Clark and Dukas (2000), Pravosudov and Lucas (2000), and Welton et al. (2002) have developed dynamic models of optimal hypothermia, assuming that hypothermia increases predation risk. Nocturnal hypothermia may be an adaptation to a temporary deficit of energy reserves, but birds can use hypothermia in other situations as well. As explained below, in extreme conditions, a small bird may use hypothermia to prevent or control the gradual depletion of body reserves over a period of several days. While Pravosudov and Lucas considered hypothermia to be a single drop in temperature, Clark and Dukas considered the depth ofhypothermia to be variable. In these two models, increased predation risk at night or in the morning is the cost ofhypother-mia. Welton et al. included an additional warming-up cost in their model.
Clark and Dukas's model had two decision variables, foraging effort (0 < e(d) < 1) and 0, the energy saved overnight by using hypothermia (0 < 0 < 0max). The model was an elaboration of the basic model we present in equations (7.9—7.18). We will not give all the details of this model here, but only explain how it included hypothermia. In a manner similar to equation (7.12), dawn reserves are given by
Minimal hypothermia, 0minimal, is defined as the nocturnal energy savings needed to prevent overnight starvation:
0 otherwise i.e., 0minimal makes up for any overnight deficit in reserves. Hypothermia is facultative, in the sense that the bird knows the current thermoregulation cost, cth(d), when 0 is chosen. The options on a given night are then to use minimal hypothermia, 0minimal (possibly zero), avoiding starvation and starting the next day with zero body reserves, or to use 0 > 0minimal, starting the next day with positive reserves. The model determines which of these options is optimal in terms of overall survival.
Clark and Dukas modeled the cost of hypothermia through its effect on overnight survival,
where |n is the hypothermic mortality coefficient. How large this cost is depends on the bird's energy reserve strategy as expressed in its dusk reserves,
Xn(d). Exactly how the starvation-predation trade-off involving both reserves and hypothermia is realized depends critically on the distribution ofnocturnal costs, cth(d).
Clark and Dukas (2000) modeled possible spells of bad weather by assuming that such spells were initiated randomly and, once initiated, persisted for a random number of days. This assumption required a second state variable, N(d), the number of bad days in the current spell. This way of looking at winter weather patterns seems realistic and is much simpler computationally than more traditional approaches.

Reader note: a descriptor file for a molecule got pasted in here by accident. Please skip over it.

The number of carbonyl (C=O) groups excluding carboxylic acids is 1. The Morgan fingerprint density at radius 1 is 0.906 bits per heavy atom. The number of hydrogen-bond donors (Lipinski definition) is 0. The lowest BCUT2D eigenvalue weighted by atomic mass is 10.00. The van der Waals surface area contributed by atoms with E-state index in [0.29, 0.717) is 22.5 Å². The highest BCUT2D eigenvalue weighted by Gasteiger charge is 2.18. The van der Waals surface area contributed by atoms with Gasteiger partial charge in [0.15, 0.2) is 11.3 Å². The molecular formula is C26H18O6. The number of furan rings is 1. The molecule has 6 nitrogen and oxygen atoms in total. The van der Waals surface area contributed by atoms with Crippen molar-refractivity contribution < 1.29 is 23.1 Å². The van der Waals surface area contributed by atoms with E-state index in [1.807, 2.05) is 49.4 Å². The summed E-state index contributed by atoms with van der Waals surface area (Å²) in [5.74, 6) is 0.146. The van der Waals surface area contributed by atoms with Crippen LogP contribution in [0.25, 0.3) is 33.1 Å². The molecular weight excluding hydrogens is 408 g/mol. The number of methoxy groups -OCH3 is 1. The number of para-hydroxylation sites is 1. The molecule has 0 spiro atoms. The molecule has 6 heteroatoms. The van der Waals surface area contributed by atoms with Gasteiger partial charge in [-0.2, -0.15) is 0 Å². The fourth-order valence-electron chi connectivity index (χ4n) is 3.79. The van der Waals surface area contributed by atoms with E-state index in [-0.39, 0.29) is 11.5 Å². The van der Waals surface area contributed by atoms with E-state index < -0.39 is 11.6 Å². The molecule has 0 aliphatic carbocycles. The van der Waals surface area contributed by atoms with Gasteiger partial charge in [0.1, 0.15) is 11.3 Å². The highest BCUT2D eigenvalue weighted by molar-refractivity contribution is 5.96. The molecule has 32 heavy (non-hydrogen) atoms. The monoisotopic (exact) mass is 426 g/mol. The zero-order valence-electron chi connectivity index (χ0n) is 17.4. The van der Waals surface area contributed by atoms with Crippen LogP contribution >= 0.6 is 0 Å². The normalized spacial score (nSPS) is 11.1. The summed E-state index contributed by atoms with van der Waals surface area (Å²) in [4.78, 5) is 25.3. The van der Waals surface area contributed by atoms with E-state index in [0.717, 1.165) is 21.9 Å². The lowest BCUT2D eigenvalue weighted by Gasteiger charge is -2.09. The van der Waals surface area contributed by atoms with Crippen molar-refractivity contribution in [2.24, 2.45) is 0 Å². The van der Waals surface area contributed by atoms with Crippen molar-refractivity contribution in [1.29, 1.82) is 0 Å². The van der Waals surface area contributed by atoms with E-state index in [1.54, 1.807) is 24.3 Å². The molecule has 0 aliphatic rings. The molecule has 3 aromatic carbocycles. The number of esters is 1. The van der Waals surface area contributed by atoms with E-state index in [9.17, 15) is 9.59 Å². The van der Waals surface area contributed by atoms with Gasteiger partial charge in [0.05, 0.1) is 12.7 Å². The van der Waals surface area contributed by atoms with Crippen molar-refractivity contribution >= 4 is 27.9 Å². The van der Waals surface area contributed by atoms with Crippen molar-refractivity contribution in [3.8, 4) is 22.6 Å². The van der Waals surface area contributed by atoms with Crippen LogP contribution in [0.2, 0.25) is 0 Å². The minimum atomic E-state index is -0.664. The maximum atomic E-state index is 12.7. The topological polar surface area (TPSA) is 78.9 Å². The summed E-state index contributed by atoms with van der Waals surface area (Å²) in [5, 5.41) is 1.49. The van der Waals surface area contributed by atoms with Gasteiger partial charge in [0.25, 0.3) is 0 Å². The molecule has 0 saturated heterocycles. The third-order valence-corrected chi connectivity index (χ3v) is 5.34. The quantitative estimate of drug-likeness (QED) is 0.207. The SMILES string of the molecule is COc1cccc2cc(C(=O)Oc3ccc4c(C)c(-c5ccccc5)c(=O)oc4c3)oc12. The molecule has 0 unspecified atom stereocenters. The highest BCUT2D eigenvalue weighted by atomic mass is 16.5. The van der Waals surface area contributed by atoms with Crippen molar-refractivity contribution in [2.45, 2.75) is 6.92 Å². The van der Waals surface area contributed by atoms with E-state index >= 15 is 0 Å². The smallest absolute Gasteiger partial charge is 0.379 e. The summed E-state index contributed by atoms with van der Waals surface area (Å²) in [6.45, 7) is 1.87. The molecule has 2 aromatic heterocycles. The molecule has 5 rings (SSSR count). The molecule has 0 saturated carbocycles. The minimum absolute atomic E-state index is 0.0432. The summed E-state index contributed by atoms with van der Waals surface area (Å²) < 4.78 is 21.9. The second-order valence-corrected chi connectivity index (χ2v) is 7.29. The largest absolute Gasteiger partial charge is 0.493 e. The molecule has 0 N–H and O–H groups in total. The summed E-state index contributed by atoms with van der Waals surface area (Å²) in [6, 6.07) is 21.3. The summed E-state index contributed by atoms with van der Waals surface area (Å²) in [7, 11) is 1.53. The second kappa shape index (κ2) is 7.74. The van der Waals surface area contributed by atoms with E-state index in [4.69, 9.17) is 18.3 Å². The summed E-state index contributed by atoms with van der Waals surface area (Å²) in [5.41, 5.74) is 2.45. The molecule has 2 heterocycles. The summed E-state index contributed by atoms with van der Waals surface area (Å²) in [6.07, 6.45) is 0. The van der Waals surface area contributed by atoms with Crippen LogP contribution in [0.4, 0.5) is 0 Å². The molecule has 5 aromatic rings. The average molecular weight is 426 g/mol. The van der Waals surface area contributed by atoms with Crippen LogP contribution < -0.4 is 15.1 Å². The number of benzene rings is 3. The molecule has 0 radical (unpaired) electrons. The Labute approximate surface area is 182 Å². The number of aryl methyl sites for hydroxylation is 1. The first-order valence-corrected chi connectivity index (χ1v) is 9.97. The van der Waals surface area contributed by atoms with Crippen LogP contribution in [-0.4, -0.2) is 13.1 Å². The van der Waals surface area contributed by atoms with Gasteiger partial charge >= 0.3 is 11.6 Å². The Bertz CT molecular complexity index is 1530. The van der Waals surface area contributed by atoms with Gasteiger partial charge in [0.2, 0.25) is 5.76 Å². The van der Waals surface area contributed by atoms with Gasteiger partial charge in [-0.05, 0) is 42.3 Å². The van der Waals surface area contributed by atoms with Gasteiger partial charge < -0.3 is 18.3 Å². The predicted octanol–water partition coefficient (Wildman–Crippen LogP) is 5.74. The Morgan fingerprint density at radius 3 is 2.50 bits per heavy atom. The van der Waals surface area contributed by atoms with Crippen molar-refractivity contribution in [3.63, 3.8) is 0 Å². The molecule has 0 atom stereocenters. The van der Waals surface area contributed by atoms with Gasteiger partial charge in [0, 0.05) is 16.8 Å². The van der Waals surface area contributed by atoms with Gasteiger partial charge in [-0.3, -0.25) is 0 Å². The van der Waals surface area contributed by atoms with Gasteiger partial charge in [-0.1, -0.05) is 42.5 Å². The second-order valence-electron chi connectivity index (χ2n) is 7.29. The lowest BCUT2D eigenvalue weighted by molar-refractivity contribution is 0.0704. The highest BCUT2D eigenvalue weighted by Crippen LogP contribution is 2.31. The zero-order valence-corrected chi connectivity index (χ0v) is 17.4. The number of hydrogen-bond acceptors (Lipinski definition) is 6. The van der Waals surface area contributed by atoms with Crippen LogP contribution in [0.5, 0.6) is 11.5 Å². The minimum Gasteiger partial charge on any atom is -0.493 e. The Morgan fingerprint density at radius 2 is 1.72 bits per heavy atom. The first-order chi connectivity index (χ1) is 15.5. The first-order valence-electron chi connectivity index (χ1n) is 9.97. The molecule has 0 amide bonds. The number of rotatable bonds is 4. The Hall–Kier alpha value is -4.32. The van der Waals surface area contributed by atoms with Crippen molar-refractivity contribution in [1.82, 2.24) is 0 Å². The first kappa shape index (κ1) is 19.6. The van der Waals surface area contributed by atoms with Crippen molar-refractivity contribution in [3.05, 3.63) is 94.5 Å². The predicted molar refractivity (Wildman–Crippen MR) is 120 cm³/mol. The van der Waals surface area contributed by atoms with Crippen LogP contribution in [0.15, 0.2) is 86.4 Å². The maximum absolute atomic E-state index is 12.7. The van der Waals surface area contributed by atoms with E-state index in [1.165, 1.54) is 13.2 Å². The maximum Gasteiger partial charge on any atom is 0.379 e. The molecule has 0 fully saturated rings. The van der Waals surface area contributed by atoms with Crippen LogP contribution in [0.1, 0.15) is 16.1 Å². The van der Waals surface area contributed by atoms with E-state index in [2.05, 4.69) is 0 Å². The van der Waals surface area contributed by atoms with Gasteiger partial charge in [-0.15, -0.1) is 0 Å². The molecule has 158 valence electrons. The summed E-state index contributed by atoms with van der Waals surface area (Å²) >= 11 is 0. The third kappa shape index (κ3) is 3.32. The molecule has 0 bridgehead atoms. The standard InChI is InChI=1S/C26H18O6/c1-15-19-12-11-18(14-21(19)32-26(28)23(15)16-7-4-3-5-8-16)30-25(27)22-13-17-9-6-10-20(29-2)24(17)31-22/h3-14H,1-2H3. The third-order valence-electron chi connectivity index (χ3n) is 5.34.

We can think ofhypothermia as an emergency measure that birds use only when nocturnal conditions are unexpectedly severe. Even ifrelatively costly when used, hypothermia may be an adaptive alternative to large, seldom needed energy reserves. On the other hand, birds may need hypothermia to survive in cases in which the maximum reserve capacity is too low to meet nocturnal requirements. A third possibility is that birds use hypothermia only in long spells ofbad weather that affect both the energy supply, f (d), and the nocturnal costs of thermoregulation, cth(d). Hummingbirds are known to combine high metabolism with small body mass. At least in regions with cold nights, as in higher regions ofthe Andes, hummingbirds seem to use nocturnal hypothermia on a regular basis (Hainsworth 1981; Carpenter and Hixon 1988).
As Clark and Dukas varied the food supply during bad weather, they found (1) that hypothermia did not improve fitness (i.e., survival) when the food supply was large; (2) that for intermediate food supplies, the optimal level of hypothermia was minimal (0minimal), but had a large effect on fitness; and (3) that when the food supply was small, the optimal level of hypothermia exceeded 0minimal, with a large effect on fitness. In addition, optimal reserves, X1(d), increased at lower food supply values and were also higher under the no-hypothermia assumption than for optimal hypothermia. These findings suggest that hypothermia serves mainly as an alternative to large body reserves in intermediate environments. As in previous models, the main source ofmortality is predation rather than starvation, expect in very harsh environments. Clark and Dukas (2000) did not consider the interrelation of hoarding and hypothermia, a topic that might be worth pursuing.
Ekman and Lilliendahl (1993) discovered that the dominant bird in a pair of willow tits has lower fat reserves than the subordinate. They suggested that this occurs because the dominant monopolizes the best foraging sites, especially in bad weather; the subordinate has a less secure and more variable food supply. Thus, the subordinate needs to carry extra reserves as a hedge against interruptions in its supply.